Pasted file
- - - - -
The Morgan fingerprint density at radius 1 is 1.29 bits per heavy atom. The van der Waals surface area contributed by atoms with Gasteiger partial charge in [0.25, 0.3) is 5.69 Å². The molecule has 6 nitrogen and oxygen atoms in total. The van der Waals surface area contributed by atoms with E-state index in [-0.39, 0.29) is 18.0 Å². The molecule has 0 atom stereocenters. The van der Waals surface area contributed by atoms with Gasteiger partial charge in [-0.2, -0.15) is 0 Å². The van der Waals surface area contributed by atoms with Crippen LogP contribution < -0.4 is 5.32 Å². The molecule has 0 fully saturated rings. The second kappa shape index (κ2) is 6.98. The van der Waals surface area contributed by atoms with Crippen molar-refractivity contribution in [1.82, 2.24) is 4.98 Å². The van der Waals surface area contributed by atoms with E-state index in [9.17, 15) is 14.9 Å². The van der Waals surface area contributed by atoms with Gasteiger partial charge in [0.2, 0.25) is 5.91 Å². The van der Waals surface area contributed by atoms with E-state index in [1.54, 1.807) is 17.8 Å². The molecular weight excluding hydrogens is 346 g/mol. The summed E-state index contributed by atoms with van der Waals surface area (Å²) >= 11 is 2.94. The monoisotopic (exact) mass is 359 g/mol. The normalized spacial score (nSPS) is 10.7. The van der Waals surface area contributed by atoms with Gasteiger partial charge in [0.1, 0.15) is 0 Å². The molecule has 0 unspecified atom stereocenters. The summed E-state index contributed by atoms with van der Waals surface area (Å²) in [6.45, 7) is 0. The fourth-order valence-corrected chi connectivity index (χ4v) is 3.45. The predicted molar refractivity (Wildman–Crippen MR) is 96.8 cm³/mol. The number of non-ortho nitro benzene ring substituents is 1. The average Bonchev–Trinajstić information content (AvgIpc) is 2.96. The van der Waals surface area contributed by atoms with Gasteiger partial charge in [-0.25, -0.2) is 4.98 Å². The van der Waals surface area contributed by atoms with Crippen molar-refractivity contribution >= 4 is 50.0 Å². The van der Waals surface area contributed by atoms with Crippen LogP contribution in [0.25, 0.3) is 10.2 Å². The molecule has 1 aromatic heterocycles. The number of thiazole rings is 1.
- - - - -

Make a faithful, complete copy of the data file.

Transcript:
The Morgan fingerprint density at radius 1 is 1.29 bits per heavy atom. The van der Waals surface area contributed by atoms with Gasteiger partial charge in [0.25, 0.3) is 5.69 Å². The molecule has 6 nitrogen and oxygen atoms in total. The van der Waals surface area contributed by atoms with E-state index in [-0.39, 0.29) is 18.0 Å². The molecule has 0 atom stereocenters. The van der Waals surface area contributed by atoms with Gasteiger partial charge in [-0.2, -0.15) is 0 Å². The van der Waals surface area contributed by atoms with Crippen LogP contribution < -0.4 is 5.32 Å². The molecule has 0 fully saturated rings. The second kappa shape index (κ2) is 6.98. The van der Waals surface area contributed by atoms with Crippen molar-refractivity contribution in [1.82, 2.24) is 4.98 Å². The van der Waals surface area contributed by atoms with E-state index in [9.17, 15) is 14.9 Å². The van der Waals surface area contributed by atoms with Gasteiger partial charge in [0.2, 0.25) is 5.91 Å². The van der Waals surface area contributed by atoms with E-state index in [1.54, 1.807) is 17.8 Å². The molecular weight excluding hydrogens is 346 g/mol. The summed E-state index contributed by atoms with van der Waals surface area (Å²) >= 11 is 2.94. The monoisotopic (exact) mass is 359 g/mol. The normalized spacial score (nSPS) is 10.7. The van der Waals surface area contributed by atoms with Gasteiger partial charge in [0.1, 0.15) is 0 Å². The molecule has 0 unspecified atom stereocenters. The summed E-state index contributed by atoms with van der Waals surface area (Å²) in [6.45, 7) is 0. The fourth-order valence-corrected chi connectivity index (χ4v) is 3.45. The predicted molar refractivity (Wildman–Crippen MR) is 96.8 cm³/mol. The number of non-ortho nitro benzene ring substituents is 1. The average Bonchev–Trinajstić information content (AvgIpc) is 2.96. The van der Waals surface area contributed by atoms with Gasteiger partial charge in [-0.25, -0.2) is 4.98 Å². The van der Waals surface area contributed by atoms with Crippen molar-refractivity contribution >= 4 is 50.0 Å². The van der Waals surface area contributed by atoms with Crippen LogP contribution in [0.25, 0.3) is 10.2 Å². The molecule has 1 aromatic heterocycles. The number of thiazole rings is 1.